As described in Nature, the researchers used cryo-EM to capture the structure of human telomerase in unprecedented detail. Their images reveal two lobes, held together by a flexible RNA tether. One of those lobes contains the highly specialized core enzyme. It uses an internal RNA template as a guide to make the repetitive, telomeric DNA that’s added at the tips of chromosomes. The second lobe, consisting of a complex of RNA and RNA-binding proteins, plays important roles in keeping the complex stable and properly in place.

This new, more-detailed view helps to explain how mutations in particular genes may lead to telomerase-related health conditions, including bone marrow failure, as well as certain forms of anemia and pulmonary fibrosis. For example, it reveals that a genetic defect known to cause bone marrow failure affects an essential protein in a spot that’s especially critical for telomerase’s proper conformation and function.

This advance will also be a big help for designing therapies that encourage telomerase activity. For example, it could help to boost the success of bone marrow transplants by rejuvenating adult stem cells. It might also be possible to reinforce the immune systems of people with HIV infections. While telomerase-targeted treatments surely won’t stop people from growing old, new insights into this important enzyme will help to understand aging better, including why some people appear to age faster than others.

As remarkable as these new images are, the researchers aren’t yet satisfied. They’ll continue to refine them down to the minutest structural details. They say they’d also like to use cryo-EM to understand better how the complex attaches to chromosomes to extend telomeres. Each new advance in the level of atomic detail will not only make for amazing new videos, it will help to advance understanding of human biology in health, aging, and disease.

References:

[1] Cryo-EM structure of substrate-bound human telomerase holoenzyme. Nguyen THD, Tam J, Wu RA, Greber BJ, Toso D, Nogales E, Collins K. Nature. 2018 April 25. [Epub ahead of publication]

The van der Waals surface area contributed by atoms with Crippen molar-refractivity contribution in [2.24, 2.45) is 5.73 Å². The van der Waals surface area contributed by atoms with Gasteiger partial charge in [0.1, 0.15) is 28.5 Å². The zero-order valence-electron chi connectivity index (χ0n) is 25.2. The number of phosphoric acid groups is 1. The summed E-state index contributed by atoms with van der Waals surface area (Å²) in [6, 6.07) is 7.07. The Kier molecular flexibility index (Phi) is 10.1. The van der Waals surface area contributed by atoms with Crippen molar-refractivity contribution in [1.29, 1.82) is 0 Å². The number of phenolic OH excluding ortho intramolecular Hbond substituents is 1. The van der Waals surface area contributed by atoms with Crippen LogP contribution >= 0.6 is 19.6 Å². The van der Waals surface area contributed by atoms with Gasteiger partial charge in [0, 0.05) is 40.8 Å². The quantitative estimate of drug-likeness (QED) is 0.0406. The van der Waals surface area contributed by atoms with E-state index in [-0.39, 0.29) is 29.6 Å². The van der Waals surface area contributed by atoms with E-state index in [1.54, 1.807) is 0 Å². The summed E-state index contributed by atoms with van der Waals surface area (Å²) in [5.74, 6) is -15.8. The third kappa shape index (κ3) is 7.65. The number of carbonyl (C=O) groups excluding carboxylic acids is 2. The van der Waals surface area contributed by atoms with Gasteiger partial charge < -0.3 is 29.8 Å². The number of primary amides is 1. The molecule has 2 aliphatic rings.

Links:

High Resolution Electron Microscopy (National Cancer Institute/NIH)

Nogales Lab (University of California, Berkeley)

Collins Lab (University of California, Berkeley)

NIH Support: National Institute of General Medical Sciences   


Shattering News: How Chromothripsis Cured a Rare Disease

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Karyotype

Caption: Karyotype of a woman spontaneously cured of WHIM syndrome. These chromosome pairings, which are from her white blood cells, show a normal chromosome 2 on the left, and a truncated chromosome 2 on the right.
Source: National Institute of Allergy and Infectious Diseases , NIH

The world of biomedical research is filled with surprises. Here’s a remarkable one published recently in the journal Cell [1]. A child born in the 1950s with a rare genetic immunodeficiency syndrome amazingly cured herself years later when part of one of her chromosomes spontaneously shattered into 18 pieces during replication of a blood stem cell. The damaged chromosome randomly reassembled, sort of like piecing together a broken vase, but it was still missing a shard of 164 genes—including the very gene that caused her condition.

Researchers say the chromosomal shattering probably took place in a cell in the bone marrow. The stem cell, now without the disease-causing gene, repopulated her immune system with healthy bone marrow-derived immune cells, resulting in cure of the syndrome.